The Fort Worth Sunflower Man uses any means he can to display his art to the public.
The artist, real name Matthew Miller, is a 33-year-old fashion illustrator and recent Cowtown transplant. He moved to Fort Worth four years ago.
But like many other artists today, he uses everything from social media to folk art to NFT to clothing to make a name for himself in a highly competitive media landscape where alternative entertainment streams are just a click away.
Miller’s new public art work, “Fashion World,” is a multimedia exhibit on display in front of the former H&M store at 3rd and Commercial streets. “Fashion World” combines the artist’s interest in fashion and technology with a unique Fort Worth style. It also combines the old with the new – physical art with digital art.
On the second story of the front of the building, Miller used LED lights in vinyl to make winged longhorns dance in the windows, while the faux-neon lights flashed to evoke the illusion of movement.
At ground level, the backdrop in the store window glows like an eternal sunset. Watercolor paintings hang side by side, each depicting two floating figures reaching for each other. A denim jacket, hand-painted by the artist and marked “Fashion World” hangs on display.
A screen next to the physical pictures It connects viewers to the artist’s digital storefront, where one can purchase the exhibit’s art with non-perishable tokens (NFTs).
NFTs are proof that someone owns a digital, unique image or video. NFTs are bought, sold, and used. A more in-depth explanation of the NFT phenomenon can be found here.
Like any other asset, NFTs carry a value, which can go up or down based on the market. So, why do such a project right nowwhen the NFTs and cryptocurrency market is in free fall?
“It’s a terrible answer [but] Why not now?” Miller said.
“We have a big risk, but the technology has affected the majority of society. I think so. . . crypto and NFTs. . . It is crazy that they do not affect our lives. So not trying to understand seems like a poor plan. We are still in the public awareness of what blockchain technologies can do for us.
Like cryptocurrencies, NFTs have been criticized for the amount of power they require. Ethereum, the most popular cryptocurrency/blockchain for NFTs, is notorious for the high amount of energy it takes to complete a transaction.
Miller wanted to address that concern with a line of NFTs.
“The fear of excessive use of power affects everything in society, and the exacerbation of blockchain technologies is a serious concern.” “That’s why I’m moving away from Ethereum.”
NFTs for “Fashion World” run on the Tezos blockchain, which “by some estimates uses 99.9 percent less energy to run the programs,” Miller said.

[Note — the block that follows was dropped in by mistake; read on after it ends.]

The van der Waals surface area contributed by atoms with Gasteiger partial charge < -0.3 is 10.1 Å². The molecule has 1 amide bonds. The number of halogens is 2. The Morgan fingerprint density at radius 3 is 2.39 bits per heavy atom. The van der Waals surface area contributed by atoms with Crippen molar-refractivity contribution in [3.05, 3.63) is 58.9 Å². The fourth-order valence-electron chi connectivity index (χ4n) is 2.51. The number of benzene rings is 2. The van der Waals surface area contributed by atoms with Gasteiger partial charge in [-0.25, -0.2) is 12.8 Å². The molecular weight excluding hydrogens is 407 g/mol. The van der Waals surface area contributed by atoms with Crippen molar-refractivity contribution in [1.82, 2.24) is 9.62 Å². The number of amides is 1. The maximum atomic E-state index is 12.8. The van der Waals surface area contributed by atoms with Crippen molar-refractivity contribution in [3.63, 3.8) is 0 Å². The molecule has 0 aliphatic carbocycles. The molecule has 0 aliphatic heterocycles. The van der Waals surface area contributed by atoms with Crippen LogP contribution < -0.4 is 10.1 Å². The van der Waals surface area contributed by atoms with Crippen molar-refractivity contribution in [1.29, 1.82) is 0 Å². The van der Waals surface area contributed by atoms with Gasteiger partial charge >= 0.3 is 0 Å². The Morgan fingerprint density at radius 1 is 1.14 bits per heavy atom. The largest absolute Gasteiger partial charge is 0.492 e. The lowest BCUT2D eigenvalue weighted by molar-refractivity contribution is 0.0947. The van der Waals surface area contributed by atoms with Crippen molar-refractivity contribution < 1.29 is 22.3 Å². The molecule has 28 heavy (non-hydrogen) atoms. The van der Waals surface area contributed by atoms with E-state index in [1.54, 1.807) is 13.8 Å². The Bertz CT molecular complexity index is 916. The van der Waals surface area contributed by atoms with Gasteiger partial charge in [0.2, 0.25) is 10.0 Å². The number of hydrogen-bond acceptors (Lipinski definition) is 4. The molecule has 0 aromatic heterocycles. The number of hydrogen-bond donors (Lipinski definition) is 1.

Many artists see NFTs as an easy money grab and another way for their work to accumulate value for the uber-rich.
“It’s not unlike the real world of art today, where artists set up galleries that buy their work at inflated prices to increase the value of their work.
“It’s similar to the real world system we have now. It is now available on the internet and done with new money instead of old money.
As much as I despise some practices in the modern art world, I still love art. I still make it and try to make my own living. There is value in art beyond the obnoxious accumulated value that people try to use their own wealth and taxes.
Miller’s true passion for art shows in all of his projects. He used his art to promote wearing masks during the pandemic. His mask-positive artwork was posted around Sundance Square.
He paints photo-realistic portraits commissioned by watch enthusiasts around the world. He has a strong Instagram presence, offering a behind-the-scenes look at the art process.
Miller is launching the Sunflowerman line of coffee beans for anyone with a deep appreciation for fine coffee. (His collection is intricately designed (Espresso cups from his travels around the world live in his studio in downtown Fort Worth.)
Keeping up with new technologies helps artists to pierce the public consciousness. While that has always been true, it can be a big challenge today. And not every artist should do this.
“Keeping abreast of developing technologies and cultural trends gives any artist the chance to have a long career, but the opportunities in art are vast,” said the artist following the interview, “there’s no way to do it.”
Ultimately, Miller is undaunted by the challenges facing today’s artists. He knows what is most important: art itself.
“First of all, I want it to be beautiful. The concept is for me.”